Delhi: The Foreign Policy in the Indian context cannot be simply confined to New Delhi’s positioning on Pakistan and Kashmir or taking important calls on Indo-US and India-Russia ties. The Indian Ocean holds great strategic importance in more ways than one.
The Indian Ocean today sees about 60 per cent of the world trade passing through its waters.
In Manila, Philippines, on Nov 12, 2017, on the sidelines of the ASEAN meet, in a major diplomatic initiative, giving a new impetus to the emergence of a new quadrilateral structure – India, the United States, Australia and Japan had agreed that a free, open, prosperous and inclusive Indo-Pacific region would “serve the long-term interests of all countries” in the region and of the world at large.
Needless to say, even the German and European interests converge with that of India regarding the importance of the Indian Ocean. There are many other players. Hence, the ensuing G20 Summit to be hosted by New Delhi can be an excellent stage to highlight the significance of the Indian Ocean and the adjoining region.
There is also the Indian Ocean Rim Association (IORA). It is a dynamic Inter-Governmental organisation aimed at strengthening regional cooperation and sustainable development within the Indian Ocean region through its 23 Member States and 10 Dialogue Partners.
Notably, IORA also became an observer to the UN General Assembly and the African Union in 2015.
From its inception with 14 member states, the membership has expanded to 23 countries: India, Australia, Bangladesh, Comoros, France, Indonesia, Iran, Kenya, Madagascar, Malaysia, Maldives, Mauritius, Mozambique, Oman, Seychelles, Singapore, Somalia, South Africa, Sri Lanka, Tanzania, Thailand, the United Arab Emirates and Yemen.
IORA has ten dialogue partners: China, Egypt, Germany, Italy, Japan, Russia, Turkey, the Republic of Korea, the UK and the US. It is based on the principles of Open Regionalism for strengthening Economic Cooperation, particularly in Trade Facilitation and Investment, promotion as well as Social Development of the region.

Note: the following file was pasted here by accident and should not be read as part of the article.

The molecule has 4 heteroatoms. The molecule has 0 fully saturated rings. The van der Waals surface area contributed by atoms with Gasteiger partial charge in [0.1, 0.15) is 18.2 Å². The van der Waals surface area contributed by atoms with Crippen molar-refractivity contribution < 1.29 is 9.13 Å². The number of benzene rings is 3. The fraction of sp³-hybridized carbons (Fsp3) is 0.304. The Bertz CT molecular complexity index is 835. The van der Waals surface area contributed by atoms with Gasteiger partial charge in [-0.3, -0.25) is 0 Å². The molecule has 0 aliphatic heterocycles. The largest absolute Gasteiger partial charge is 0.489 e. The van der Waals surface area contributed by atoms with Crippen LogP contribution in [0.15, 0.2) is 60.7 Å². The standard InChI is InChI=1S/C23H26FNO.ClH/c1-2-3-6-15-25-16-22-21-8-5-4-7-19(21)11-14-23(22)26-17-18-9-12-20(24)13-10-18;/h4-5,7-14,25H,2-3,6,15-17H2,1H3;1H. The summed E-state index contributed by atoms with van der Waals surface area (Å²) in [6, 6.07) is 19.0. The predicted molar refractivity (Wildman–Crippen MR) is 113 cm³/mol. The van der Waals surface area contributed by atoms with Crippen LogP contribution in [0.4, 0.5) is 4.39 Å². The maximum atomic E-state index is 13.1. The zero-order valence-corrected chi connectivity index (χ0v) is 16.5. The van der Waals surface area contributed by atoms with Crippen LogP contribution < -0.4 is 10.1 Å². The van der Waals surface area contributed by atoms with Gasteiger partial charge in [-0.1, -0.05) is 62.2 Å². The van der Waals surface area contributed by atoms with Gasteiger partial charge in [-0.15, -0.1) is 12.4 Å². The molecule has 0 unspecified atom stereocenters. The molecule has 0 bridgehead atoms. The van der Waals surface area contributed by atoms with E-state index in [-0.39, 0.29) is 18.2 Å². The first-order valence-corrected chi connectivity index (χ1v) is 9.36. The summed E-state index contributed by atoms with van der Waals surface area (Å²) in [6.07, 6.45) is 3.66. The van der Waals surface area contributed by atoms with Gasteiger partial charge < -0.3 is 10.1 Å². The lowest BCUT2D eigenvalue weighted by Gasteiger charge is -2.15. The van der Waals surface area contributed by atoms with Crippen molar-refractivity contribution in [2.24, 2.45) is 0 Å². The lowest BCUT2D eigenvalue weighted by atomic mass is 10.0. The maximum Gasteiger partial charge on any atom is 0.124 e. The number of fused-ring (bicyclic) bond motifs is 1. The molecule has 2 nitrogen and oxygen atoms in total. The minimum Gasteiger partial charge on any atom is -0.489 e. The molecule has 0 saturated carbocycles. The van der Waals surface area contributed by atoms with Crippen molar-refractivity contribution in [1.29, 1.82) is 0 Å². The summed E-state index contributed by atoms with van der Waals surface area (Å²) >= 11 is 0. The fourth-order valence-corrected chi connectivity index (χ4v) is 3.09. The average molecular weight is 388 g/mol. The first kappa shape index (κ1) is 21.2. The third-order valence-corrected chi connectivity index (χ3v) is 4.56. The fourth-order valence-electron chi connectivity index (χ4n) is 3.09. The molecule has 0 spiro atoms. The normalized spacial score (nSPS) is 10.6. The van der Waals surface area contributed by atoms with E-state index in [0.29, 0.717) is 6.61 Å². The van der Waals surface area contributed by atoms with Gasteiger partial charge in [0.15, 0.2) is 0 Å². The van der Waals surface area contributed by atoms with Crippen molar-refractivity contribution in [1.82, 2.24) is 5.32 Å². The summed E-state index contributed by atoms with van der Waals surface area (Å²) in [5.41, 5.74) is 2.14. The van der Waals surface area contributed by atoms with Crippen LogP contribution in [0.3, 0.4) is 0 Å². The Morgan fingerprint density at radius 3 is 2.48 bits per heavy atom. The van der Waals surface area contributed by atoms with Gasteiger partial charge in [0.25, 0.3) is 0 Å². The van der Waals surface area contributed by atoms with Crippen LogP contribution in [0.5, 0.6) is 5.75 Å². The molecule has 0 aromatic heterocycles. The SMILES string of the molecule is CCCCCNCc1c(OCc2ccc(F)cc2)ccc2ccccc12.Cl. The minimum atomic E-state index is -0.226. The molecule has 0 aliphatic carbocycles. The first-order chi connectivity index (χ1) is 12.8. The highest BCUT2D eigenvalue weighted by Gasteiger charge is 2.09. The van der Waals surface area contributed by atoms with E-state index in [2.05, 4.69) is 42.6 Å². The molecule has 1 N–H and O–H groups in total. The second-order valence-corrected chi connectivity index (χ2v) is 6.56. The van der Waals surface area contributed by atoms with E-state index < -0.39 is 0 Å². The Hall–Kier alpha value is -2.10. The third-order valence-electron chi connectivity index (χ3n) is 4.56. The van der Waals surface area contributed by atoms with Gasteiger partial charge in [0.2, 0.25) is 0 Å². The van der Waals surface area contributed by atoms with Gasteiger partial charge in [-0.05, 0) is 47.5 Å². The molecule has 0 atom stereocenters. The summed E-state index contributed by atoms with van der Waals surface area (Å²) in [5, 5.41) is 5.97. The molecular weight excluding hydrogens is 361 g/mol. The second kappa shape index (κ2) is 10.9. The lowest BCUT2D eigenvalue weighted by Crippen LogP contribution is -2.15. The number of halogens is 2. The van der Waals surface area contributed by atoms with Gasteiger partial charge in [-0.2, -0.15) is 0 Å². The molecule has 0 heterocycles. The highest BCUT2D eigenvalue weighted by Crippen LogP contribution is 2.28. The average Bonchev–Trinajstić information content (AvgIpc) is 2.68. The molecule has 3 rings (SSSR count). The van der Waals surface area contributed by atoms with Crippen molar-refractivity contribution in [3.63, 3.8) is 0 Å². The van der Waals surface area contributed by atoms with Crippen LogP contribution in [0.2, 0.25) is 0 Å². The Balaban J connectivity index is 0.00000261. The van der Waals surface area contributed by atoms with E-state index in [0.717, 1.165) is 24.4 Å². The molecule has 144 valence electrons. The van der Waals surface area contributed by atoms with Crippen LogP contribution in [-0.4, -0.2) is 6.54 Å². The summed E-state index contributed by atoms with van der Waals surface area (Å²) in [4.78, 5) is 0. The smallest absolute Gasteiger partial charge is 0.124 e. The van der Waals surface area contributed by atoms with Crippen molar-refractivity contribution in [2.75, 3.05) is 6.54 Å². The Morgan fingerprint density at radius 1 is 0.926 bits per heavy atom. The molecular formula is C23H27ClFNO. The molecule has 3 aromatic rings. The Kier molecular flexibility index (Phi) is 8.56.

Sources in the Indian government said the countries have been trying to foster greater collaboration on maritime security and domain awareness, and disaster response capabilities. From time to time, countries interested in the affairs of the Indian Ocean also pledged to fight the scourge of terrorism in all its forms and manifestations and stressed the need for enhanced cooperation on counter-terrorism.
Now at the level of the government headed by Narendra Modi, one would point out the SAGAR initiative. This has been a highly strategic move to guard India’s national interests. New Delhi enhancing its relations and bilateral ties with the Indian Ocean Region littoral states is a great step towards achieving maritime peace and cooperation.
PM Modi has made a clear stance on India’s priority in actively participating in the issues concerning the Indian Ocean Region. PM’s SAGAR Initiative – Security And Growth for All in the Region- is essentially
aimed at safeguarding the maritime interests of its mainland and islands.
The SAGAR initiative was first introduced during Modi’s visit to Mauritius in 2016. The move also highlights the importance of Coast Guard agencies of the littoral states to counter-piracy actions by non-state actors. Another crucial element of this initiative is to enhance collaboration in trade, tourism, and infrastructure. The climate change problems also get due attention.
Indian Ocean Naval Symposium and India-Sri Lanka-Maldives trilateral agreement are also important in this context.
India’s target to become a Net Security Provider in IOR officially started when India exported the first ‘Made in India warship to Mauritius. India has also sought to build Coastal Surveillance Networks in Seychelles,